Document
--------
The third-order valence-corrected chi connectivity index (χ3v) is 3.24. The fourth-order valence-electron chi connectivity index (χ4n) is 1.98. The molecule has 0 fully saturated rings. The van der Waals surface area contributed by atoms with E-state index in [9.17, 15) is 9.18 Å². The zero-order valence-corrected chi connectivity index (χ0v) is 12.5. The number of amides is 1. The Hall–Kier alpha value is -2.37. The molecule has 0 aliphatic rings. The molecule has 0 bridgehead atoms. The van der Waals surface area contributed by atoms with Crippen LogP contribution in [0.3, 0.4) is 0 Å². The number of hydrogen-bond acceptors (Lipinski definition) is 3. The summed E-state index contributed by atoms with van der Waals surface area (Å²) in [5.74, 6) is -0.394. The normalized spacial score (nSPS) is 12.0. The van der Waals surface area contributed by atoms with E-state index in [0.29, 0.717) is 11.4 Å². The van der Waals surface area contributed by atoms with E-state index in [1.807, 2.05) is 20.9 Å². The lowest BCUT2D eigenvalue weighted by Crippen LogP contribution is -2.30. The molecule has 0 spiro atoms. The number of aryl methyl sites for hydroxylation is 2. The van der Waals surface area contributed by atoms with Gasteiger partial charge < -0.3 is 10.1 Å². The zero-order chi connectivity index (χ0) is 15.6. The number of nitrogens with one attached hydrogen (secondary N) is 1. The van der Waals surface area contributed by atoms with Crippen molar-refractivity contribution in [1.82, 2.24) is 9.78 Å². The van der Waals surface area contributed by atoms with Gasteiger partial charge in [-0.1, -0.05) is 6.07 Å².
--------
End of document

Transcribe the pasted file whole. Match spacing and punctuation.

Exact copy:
The third-order valence-corrected chi connectivity index (χ3v) is 3.24. The fourth-order valence-electron chi connectivity index (χ4n) is 1.98. The molecule has 0 fully saturated rings. The van der Waals surface area contributed by atoms with E-state index in [9.17, 15) is 9.18 Å². The zero-order valence-corrected chi connectivity index (χ0v) is 12.5. The number of amides is 1. The Hall–Kier alpha value is -2.37. The molecule has 0 aliphatic rings. The molecule has 0 bridgehead atoms. The van der Waals surface area contributed by atoms with Crippen LogP contribution in [0.3, 0.4) is 0 Å². The number of hydrogen-bond acceptors (Lipinski definition) is 3. The summed E-state index contributed by atoms with van der Waals surface area (Å²) in [5.74, 6) is -0.394. The normalized spacial score (nSPS) is 12.0. The van der Waals surface area contributed by atoms with E-state index in [0.29, 0.717) is 11.4 Å². The van der Waals surface area contributed by atoms with E-state index in [1.807, 2.05) is 20.9 Å². The lowest BCUT2D eigenvalue weighted by Crippen LogP contribution is -2.30. The molecule has 0 spiro atoms. The number of aryl methyl sites for hydroxylation is 2. The van der Waals surface area contributed by atoms with Gasteiger partial charge < -0.3 is 10.1 Å². The zero-order chi connectivity index (χ0) is 15.6. The number of nitrogens with one attached hydrogen (secondary N) is 1. The van der Waals surface area contributed by atoms with Crippen molar-refractivity contribution in [1.82, 2.24) is 9.78 Å². The van der Waals surface area contributed by atoms with Gasteiger partial charge in [-0.1, -0.05) is 6.07 Å².